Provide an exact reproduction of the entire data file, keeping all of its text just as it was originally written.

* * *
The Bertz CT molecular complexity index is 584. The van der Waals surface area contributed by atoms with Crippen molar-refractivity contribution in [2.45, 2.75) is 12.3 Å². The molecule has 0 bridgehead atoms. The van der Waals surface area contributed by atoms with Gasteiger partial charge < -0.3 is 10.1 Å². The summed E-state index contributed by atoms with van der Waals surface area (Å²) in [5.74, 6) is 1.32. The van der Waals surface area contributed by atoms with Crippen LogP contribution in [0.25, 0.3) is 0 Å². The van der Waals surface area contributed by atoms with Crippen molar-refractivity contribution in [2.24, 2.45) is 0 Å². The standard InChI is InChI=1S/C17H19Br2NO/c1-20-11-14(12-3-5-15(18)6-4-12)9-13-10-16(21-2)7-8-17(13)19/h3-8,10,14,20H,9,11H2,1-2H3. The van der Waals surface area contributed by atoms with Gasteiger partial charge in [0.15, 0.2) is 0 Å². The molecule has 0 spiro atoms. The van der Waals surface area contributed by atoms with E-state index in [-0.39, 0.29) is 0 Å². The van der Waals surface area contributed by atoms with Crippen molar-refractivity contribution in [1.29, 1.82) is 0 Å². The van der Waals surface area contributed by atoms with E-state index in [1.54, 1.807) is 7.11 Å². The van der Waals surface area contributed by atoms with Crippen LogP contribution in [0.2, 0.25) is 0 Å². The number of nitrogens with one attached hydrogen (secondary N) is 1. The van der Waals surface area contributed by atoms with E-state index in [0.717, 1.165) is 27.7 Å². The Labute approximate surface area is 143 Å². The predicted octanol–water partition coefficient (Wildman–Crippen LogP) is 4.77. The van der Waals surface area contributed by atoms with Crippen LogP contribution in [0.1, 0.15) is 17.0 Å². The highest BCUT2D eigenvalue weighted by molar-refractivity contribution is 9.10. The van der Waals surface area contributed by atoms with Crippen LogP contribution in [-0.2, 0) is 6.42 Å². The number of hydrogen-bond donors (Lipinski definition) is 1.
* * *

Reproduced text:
The Bertz CT molecular complexity index is 584. The van der Waals surface area contributed by atoms with Crippen molar-refractivity contribution in [2.45, 2.75) is 12.3 Å². The molecule has 0 bridgehead atoms. The van der Waals surface area contributed by atoms with Gasteiger partial charge < -0.3 is 10.1 Å². The summed E-state index contributed by atoms with van der Waals surface area (Å²) in [5.74, 6) is 1.32. The van der Waals surface area contributed by atoms with Crippen LogP contribution in [0.25, 0.3) is 0 Å². The van der Waals surface area contributed by atoms with Crippen molar-refractivity contribution in [2.24, 2.45) is 0 Å². The standard InChI is InChI=1S/C17H19Br2NO/c1-20-11-14(12-3-5-15(18)6-4-12)9-13-10-16(21-2)7-8-17(13)19/h3-8,10,14,20H,9,11H2,1-2H3. The van der Waals surface area contributed by atoms with Gasteiger partial charge in [0.15, 0.2) is 0 Å². The molecule has 0 spiro atoms. The van der Waals surface area contributed by atoms with E-state index in [-0.39, 0.29) is 0 Å². The van der Waals surface area contributed by atoms with Crippen molar-refractivity contribution in [1.29, 1.82) is 0 Å². The van der Waals surface area contributed by atoms with E-state index in [1.54, 1.807) is 7.11 Å². The van der Waals surface area contributed by atoms with Crippen LogP contribution in [0.2, 0.25) is 0 Å². The number of nitrogens with one attached hydrogen (secondary N) is 1. The van der Waals surface area contributed by atoms with E-state index in [0.717, 1.165) is 27.7 Å². The Labute approximate surface area is 143 Å². The predicted octanol–water partition coefficient (Wildman–Crippen LogP) is 4.77. The van der Waals surface area contributed by atoms with Crippen LogP contribution in [0.1, 0.15) is 17.0 Å². The highest BCUT2D eigenvalue weighted by molar-refractivity contribution is 9.10. The van der Waals surface area contributed by atoms with Crippen LogP contribution in [-0.2, 0) is 6.42 Å². The number of hydrogen-bond donors (Lipinski definition) is 1.